Directed by Darragh Byrne. Starring Colin Meaney, Colin Morgan, Milka Ahlroth, Michael McElhatton, David Wilmot, Stuart Graham 15A cert, limited release, 94 min
DURING THE YEARS of plenty, domestic pundits would often note that Irish movies still too often dealt in grit, misery and deprivation. In response, quite a few film-makers took to making pictures about nightclub habitués with asymmetric hair.
The first shot of Darragh Byrne’s beautifully acted, admirably humane drama confirms that gloomy times are here again. A middle-aged man (Colm Meaney) stares out at a grey, peaceful sea. Then the camera pulls away to reveal a dented motorcar with the word “scum” crudely daubed across the paintwork. Parkedis a film for the hangover years.
The unfortunate fellow, Fred, is a returning emigrant. Bravely and craftily, Ciarán Creagh’s script – free of pat answers – tells us little about what brought the protagonist to his current impasse. A resident in England for some years, Fred has returned home to a series of cold shoulders. Unable to secure council housing or dole money, he is reduced to living icily in his not particularly huge car. Given that the opening shot is plucked from the end of the story, we suspect that further unhappiness is to come.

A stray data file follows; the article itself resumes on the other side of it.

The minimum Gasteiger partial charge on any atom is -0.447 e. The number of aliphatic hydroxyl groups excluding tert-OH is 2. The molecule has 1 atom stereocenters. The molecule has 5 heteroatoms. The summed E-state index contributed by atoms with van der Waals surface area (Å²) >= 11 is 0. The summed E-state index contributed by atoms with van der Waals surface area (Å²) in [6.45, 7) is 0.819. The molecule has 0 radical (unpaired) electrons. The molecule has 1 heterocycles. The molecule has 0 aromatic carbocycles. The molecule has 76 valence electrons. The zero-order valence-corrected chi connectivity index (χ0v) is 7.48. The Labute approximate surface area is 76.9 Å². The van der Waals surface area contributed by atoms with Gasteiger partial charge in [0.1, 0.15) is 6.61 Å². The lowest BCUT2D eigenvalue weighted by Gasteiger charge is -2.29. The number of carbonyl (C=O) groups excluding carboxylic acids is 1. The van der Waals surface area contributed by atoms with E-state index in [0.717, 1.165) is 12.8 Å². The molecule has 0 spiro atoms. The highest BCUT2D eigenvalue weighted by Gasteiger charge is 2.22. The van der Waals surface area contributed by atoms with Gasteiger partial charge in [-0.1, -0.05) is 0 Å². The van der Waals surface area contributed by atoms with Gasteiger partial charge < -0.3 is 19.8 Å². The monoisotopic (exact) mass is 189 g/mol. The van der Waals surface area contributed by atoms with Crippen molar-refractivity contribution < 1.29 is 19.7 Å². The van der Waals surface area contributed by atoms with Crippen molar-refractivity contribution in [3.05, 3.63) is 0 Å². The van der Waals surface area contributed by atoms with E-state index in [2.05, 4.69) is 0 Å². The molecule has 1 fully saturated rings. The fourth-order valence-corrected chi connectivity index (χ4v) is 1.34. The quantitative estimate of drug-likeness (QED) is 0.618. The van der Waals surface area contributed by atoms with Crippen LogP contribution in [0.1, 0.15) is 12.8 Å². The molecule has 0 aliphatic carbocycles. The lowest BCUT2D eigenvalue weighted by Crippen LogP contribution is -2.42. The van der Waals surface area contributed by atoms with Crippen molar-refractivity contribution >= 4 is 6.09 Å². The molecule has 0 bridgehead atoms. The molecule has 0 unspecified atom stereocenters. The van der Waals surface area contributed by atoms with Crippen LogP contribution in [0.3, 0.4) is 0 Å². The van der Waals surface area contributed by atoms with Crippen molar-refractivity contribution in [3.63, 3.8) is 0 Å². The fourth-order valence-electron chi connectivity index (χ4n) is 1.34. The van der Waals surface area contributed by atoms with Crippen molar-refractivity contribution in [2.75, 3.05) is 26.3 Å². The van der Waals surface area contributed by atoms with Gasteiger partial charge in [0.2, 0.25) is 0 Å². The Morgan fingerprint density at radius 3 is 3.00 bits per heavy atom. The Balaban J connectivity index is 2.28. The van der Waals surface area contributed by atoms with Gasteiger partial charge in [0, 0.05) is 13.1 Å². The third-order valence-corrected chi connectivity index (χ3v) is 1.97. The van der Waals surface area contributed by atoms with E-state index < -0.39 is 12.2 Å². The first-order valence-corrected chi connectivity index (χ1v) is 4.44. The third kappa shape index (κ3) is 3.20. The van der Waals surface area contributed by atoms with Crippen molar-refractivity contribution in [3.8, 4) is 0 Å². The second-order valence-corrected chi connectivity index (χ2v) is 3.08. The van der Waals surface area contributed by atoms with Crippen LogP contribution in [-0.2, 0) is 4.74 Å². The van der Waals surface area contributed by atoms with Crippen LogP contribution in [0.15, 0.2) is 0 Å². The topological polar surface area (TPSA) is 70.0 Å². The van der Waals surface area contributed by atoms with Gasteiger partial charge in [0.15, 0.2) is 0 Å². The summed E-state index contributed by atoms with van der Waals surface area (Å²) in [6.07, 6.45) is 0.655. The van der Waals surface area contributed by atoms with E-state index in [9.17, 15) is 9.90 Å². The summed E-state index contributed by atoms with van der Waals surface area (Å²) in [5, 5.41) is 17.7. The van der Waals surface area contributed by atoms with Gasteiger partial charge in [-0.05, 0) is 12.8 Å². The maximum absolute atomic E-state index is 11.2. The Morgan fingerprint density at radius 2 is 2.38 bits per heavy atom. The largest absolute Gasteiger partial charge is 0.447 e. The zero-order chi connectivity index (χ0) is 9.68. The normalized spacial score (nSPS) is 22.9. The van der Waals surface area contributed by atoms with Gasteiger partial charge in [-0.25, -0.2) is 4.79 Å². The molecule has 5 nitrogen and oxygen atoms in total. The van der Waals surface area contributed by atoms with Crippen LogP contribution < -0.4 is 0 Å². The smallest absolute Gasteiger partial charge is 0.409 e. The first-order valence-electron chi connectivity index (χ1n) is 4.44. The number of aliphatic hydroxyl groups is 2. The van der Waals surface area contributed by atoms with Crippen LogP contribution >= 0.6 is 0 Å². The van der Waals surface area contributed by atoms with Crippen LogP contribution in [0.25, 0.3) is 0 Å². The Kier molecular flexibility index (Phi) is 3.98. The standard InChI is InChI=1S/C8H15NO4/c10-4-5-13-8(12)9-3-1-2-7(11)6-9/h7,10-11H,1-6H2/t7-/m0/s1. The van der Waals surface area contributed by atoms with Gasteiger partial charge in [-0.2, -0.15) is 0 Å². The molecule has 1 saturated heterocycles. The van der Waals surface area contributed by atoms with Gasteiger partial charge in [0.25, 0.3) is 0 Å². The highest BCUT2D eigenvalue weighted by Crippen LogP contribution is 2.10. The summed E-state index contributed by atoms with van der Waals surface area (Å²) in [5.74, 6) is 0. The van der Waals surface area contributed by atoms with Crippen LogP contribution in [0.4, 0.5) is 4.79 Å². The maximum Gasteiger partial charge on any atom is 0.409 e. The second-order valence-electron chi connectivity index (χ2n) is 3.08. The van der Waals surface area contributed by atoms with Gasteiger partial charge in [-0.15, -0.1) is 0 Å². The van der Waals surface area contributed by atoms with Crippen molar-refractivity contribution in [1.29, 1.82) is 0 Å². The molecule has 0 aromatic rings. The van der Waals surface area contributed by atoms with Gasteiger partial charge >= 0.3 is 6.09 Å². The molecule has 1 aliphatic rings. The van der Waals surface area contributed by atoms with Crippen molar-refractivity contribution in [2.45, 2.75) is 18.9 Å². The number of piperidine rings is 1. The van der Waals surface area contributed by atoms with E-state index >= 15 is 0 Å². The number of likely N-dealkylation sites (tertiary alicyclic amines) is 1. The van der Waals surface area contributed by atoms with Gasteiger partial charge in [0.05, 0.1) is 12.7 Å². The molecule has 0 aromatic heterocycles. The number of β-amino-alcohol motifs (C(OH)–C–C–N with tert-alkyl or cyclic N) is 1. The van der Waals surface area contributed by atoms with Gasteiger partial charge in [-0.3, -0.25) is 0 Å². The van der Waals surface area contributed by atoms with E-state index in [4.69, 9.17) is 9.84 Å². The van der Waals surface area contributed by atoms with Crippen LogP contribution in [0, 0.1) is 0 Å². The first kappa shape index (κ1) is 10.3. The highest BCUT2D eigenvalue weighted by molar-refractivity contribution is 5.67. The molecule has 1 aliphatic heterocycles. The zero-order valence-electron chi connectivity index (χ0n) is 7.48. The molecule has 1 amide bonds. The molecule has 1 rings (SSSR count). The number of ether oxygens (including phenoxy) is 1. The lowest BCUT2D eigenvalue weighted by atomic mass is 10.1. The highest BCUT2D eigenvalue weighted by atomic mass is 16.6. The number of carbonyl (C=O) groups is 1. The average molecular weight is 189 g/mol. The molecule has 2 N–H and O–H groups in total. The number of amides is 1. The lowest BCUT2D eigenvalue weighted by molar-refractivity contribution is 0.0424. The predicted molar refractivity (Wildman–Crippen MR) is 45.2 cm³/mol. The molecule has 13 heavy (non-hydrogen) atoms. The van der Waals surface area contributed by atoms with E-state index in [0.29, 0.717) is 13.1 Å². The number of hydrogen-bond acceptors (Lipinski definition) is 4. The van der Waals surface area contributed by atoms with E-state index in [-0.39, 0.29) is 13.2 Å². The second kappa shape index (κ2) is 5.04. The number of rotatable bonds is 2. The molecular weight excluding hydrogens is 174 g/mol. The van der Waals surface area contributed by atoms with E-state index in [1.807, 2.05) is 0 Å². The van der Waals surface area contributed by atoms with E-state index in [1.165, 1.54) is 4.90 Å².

In another part of the grim car park, a young drug user (Colin Morgan) is in a similar position. Initially the hero wants nothing to do with the kid, but gradually he gets drawn into his complicated life. No fault can be found with the acting or with the carefully maintained tone. The reliably warm Meaney offers a perfect balance of pathos and frustration. The dialogue finds comedy in even the most dreadful situations. The picture does, however, run a little short of plot in its later stages. Fred’s near-romance with a Swedish woman (there is Swedish money in the production) seems to emerge a little too conveniently, and the penultimate catastrophe feels somewhat forced.
Winner of best first feature at the Galway Film Fleadh,
Parkedis, nonetheless, a very adroit, highly original piece of work. We’ll hear more of Mr Byrne.